In many cases, the cause of the generation of self-reactive antibodies or T cells in unclear. However, in other cases, infectious organisms such as bacteria or viruses may play a role. Infection leads to the generation of antibodies and T cells that react with many different epitopes from the infectious organism. If one of these antigens closely resembles a self-antigen, an autoimmune response can result. For example, Streptococcus infections sometimes lead to rheumatic fever owing to the production of antibodies to streptococcal antigens that cross-react with exposed molecules in heart muscle.

33.6.3. The Immune System Plays a Role in Cancer Prevention

Image caduceus.jpg The development of immune responses against proteins encoded by our own genomes can be beneficial under some circumstances. Cancer cells have undergone significant changes that often result in the expression of proteins that are not normally expressed. For example, the mutation of genes can generate proteins that do not correspond in amino acid sequence to any normal protein. Such proteins may be recognized as foreign, and an immune response will be generated specifically against the cancer cell. Alternatively, cancer cells often produce proteins that are expressed during embryonic development but are not expressed or are expressed at very low levels after birth. For example, a membrane glycoprotein protein called carcinoembryonic antigen (CEA) appears in the gasterointestinal cells of developing fetuses but is not normally expressed at significant levels after birth. More than 50% of patients with colorectal cancer have elevated serum levels of CEA. Immune cells recognizing epitopes from such proteins will not be subject to negative selection and, hence, will be present in the adult immune repertoire. These cells may play a cancer surveillance role, killing cells that overexpress antigens such as CEA and preventing genetically damaged cells from developing into tumors.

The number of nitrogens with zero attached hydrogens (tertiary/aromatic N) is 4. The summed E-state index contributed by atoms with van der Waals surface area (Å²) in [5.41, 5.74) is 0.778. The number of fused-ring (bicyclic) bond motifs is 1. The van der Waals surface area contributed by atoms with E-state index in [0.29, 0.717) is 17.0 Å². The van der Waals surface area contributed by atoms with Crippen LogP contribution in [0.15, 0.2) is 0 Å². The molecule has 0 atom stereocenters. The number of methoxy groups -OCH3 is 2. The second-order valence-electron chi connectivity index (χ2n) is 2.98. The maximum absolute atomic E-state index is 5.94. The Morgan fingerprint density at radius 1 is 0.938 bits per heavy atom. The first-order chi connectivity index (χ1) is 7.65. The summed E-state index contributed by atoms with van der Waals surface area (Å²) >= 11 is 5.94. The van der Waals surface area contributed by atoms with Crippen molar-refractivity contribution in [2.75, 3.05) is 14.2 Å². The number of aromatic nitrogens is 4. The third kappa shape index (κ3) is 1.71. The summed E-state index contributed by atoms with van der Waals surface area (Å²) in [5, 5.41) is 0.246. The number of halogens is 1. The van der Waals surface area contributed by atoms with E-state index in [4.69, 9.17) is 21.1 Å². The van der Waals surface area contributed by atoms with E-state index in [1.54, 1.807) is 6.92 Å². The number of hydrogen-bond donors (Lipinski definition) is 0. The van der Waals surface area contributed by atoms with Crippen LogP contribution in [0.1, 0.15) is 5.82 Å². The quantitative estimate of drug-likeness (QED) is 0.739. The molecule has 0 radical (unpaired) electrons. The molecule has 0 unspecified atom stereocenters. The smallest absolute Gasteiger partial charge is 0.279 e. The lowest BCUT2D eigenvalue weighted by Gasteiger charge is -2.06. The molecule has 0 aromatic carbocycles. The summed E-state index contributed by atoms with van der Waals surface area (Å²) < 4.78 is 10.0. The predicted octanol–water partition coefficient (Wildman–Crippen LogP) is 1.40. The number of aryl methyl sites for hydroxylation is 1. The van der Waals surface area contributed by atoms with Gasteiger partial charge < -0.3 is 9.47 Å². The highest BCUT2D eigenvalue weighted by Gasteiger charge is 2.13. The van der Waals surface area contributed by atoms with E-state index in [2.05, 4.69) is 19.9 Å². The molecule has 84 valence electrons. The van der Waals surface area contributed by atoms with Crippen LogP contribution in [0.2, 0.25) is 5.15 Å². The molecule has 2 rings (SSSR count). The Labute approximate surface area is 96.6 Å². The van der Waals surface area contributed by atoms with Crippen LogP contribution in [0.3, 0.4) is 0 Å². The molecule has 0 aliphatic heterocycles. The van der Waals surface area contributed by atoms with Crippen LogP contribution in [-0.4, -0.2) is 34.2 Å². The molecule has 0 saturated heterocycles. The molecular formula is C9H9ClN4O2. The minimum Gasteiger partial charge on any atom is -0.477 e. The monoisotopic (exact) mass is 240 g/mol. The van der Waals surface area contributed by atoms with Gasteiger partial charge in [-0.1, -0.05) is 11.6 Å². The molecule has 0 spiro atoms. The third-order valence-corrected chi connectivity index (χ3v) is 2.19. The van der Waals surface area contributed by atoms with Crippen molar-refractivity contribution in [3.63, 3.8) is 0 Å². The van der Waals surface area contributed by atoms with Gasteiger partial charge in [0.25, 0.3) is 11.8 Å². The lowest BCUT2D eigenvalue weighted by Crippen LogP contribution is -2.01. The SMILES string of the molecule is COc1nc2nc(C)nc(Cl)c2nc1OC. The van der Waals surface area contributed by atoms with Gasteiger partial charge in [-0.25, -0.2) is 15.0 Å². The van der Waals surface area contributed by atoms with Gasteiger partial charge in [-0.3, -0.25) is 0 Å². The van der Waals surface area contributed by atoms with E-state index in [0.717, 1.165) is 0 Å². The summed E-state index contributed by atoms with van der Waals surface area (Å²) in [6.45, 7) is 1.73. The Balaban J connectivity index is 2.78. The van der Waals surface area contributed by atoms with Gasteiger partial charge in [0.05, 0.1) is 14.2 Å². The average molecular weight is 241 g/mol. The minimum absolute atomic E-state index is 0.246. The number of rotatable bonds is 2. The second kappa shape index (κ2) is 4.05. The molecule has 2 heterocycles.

By agreement with the publisher, this book is accessible by the search feature, but cannot be browsed.

Copyright © 2002, W. H. Freeman and Company.
Bookshelf ID: NBK22378